Fall 2003 Vol. XVIII, No.3

In this issue:

The Director's Report

The Scholarly Communication Crisis and UConn's Biomed Central Institutional Membership.

Household Products Database

Adding Content to your PDA.

Pubmed Update

New Look for the Library Homepage.

Web Watcher

Color Printing Now Available

E-Books: 3 New Significant Additions.

New Books in the Library.

Let us do it for you! Library services for users on the go.

Looking for material we don't own? Find it in Worldcat!

Stat-Ref!:New Features and New Look.

Update Archives


Editor: Robert M. Joven, MLS Information & Education Services Ext. 8493 E-mail - joven@uchc.edu



New Books from the UCHC Collection
by Helen Madden, MLS - Catalog Librarian

Editors: Wayne B. Jonas, Cindy C. Crawford. Edinburgh: Churchill Livingstone, c2003. WB 880 H433h 2003

A review of research on energy medicine, spiritual healing, and intentional mental effort as an approach to illness. Areas covered include: the health impact of religious and spiritual practices, the power of healing prayer, research on mind-matter interactions, direct mental influence on living systems, bioenergy healing methods, Qigong clinical studies, therapeutic effects of music, and the impact of healing in a clinical setting.


PUTTING PATIENTS FIRST: Designing and Practicing Patient-Centered Care. Editors: Susan B. Frampton, Laura Gilpin, Patrick A. Charmel. San Francisco: Jossey-Bass, c2003. W 84.5 P993 2003

A guide to patient-centered care and its implementation within any conventional health care organization. The book outlines methods for creating healing environments by applying the Planetree Institute model to larger issues of health care delivery such as managed care, workforce shortages, patients' right-to-know legislation, and hospital marketing and branding efforts.


Editors: Ichiro Kawachi, Lisa F. Berkman. New York: Oxford University Press, c2003. WA 31 S679a 2003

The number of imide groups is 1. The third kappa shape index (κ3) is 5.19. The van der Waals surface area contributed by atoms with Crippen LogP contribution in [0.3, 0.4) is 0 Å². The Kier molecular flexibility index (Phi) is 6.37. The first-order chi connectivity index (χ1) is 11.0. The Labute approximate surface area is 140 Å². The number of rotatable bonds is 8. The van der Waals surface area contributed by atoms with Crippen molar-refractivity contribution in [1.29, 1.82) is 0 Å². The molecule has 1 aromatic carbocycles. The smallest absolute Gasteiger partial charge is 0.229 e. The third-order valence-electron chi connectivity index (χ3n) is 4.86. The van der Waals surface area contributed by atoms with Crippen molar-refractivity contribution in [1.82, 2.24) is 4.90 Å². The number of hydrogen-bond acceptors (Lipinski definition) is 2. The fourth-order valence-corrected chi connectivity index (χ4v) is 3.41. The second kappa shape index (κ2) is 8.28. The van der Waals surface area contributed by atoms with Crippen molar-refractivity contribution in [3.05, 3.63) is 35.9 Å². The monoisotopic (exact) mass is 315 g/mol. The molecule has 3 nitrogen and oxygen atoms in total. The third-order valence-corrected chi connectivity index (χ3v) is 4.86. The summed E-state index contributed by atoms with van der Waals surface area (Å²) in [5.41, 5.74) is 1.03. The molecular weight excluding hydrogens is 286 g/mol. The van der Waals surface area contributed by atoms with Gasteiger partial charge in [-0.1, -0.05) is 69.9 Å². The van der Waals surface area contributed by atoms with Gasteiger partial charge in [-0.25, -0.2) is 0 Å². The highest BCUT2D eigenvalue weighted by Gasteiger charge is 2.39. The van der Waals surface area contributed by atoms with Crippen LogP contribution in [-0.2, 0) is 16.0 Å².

This book asks the question: do places make a difference to people's health and well-being, over and above an individual's health behavior choices? The authors call upon social epidemiologists, sociologists, demographers, and medical geographers and clinicians in answering the question in the affirmative. They present theories, methods, and empirical evidence linking neighborhood conditions to population health, with implications for public policies which need to be formed around developing health promotion interventions directed at places as well as people.


BULL'S EYE: Unraveling the Medical Mystery of Lyme Disease. Author: Jonathan A. Edlow. New Haven: Yale University Press, c2003. WC 406 E23b 2003

Reading like a a medical detective story with twists and turns, as well as a tale of scientific inquiry, this work tells the story of Lyme Disease. Like most stories about the biolgoical sciences, it is still evolving. It has taken the form of elusive diagnoses, mystery symptoms, inconclusive laboratory tests, and courtcases. It tackles such issues as the disease as an occupational hazard, physician malpractice in treatment decisions, controversy over the safety of the vaccine, and concern over medical policy and treatment guidelines being decided in a political rather than a scientific arena.


HUNTING THE 1918 FLU: One Scientist's Search for a Killer Virus. Author: Kirsty Duncan. Toronto: University of Toronto Press, c2003. WC 515 K82f 2003

This is a description of a medical project to discover the genetic code of the 1918 Spanish influenza virus from tissues in miners' bodies exhumed from the frozen earth of Svalbard, Norway. In the process, concerns are raised regarding public health preparedness for the next infectious disease emergency, and ethical questions are debated regarding the practice of science and the rights of subjects, both living and dead.

THE DOUBLE-EDGED HELIX: Social Implications of Genetics in a Diverse Society. Edited by Joseph S. Alper... [et al.]. Baltimore: The Johns Hopkins University Press, 2002. QH 438.7 D727 2002

Explores the impact of genetic research on contemporary social life through an examination of such questions as: Do our genes determine the course of our lives? How much of our personalities, abilities, and accomplishments are inborn, and how much do we control? How important is the sequencing of the human genome? Should prenatal diagnosis and selective abortion be used for disability prevention? Is there a "gay-gene"? There are also chapters devoted to distinct populations, such as advocacy groups, African Americans, and women.




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